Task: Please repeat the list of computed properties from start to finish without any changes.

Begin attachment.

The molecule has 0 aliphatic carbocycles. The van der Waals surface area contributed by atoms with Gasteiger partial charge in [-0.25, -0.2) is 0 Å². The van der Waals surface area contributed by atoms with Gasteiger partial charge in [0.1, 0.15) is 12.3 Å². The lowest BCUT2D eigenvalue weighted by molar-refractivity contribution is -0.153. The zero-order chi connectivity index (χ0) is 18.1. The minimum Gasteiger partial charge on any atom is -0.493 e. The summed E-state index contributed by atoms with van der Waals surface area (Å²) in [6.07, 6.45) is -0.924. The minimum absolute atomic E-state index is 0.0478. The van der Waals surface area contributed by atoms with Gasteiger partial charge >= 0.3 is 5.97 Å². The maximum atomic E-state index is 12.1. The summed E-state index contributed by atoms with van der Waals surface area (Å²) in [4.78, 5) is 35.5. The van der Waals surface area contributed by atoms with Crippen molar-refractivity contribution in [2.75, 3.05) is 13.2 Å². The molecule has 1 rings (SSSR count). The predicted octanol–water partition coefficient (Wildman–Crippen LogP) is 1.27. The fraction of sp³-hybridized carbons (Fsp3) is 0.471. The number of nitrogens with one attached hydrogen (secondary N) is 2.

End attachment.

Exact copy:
The molecule has 0 aliphatic carbocycles. The van der Waals surface area contributed by atoms with Gasteiger partial charge in [-0.25, -0.2) is 0 Å². The van der Waals surface area contributed by atoms with Gasteiger partial charge in [0.1, 0.15) is 12.3 Å². The lowest BCUT2D eigenvalue weighted by molar-refractivity contribution is -0.153. The zero-order chi connectivity index (χ0) is 18.1. The minimum Gasteiger partial charge on any atom is -0.493 e. The summed E-state index contributed by atoms with van der Waals surface area (Å²) in [6.07, 6.45) is -0.924. The minimum absolute atomic E-state index is 0.0478. The van der Waals surface area contributed by atoms with Gasteiger partial charge >= 0.3 is 5.97 Å². The maximum atomic E-state index is 12.1. The summed E-state index contributed by atoms with van der Waals surface area (Å²) in [4.78, 5) is 35.5. The van der Waals surface area contributed by atoms with Crippen molar-refractivity contribution in [2.75, 3.05) is 13.2 Å². The molecule has 1 rings (SSSR count). The predicted octanol–water partition coefficient (Wildman–Crippen LogP) is 1.27. The fraction of sp³-hybridized carbons (Fsp3) is 0.471. The number of nitrogens with one attached hydrogen (secondary N) is 2.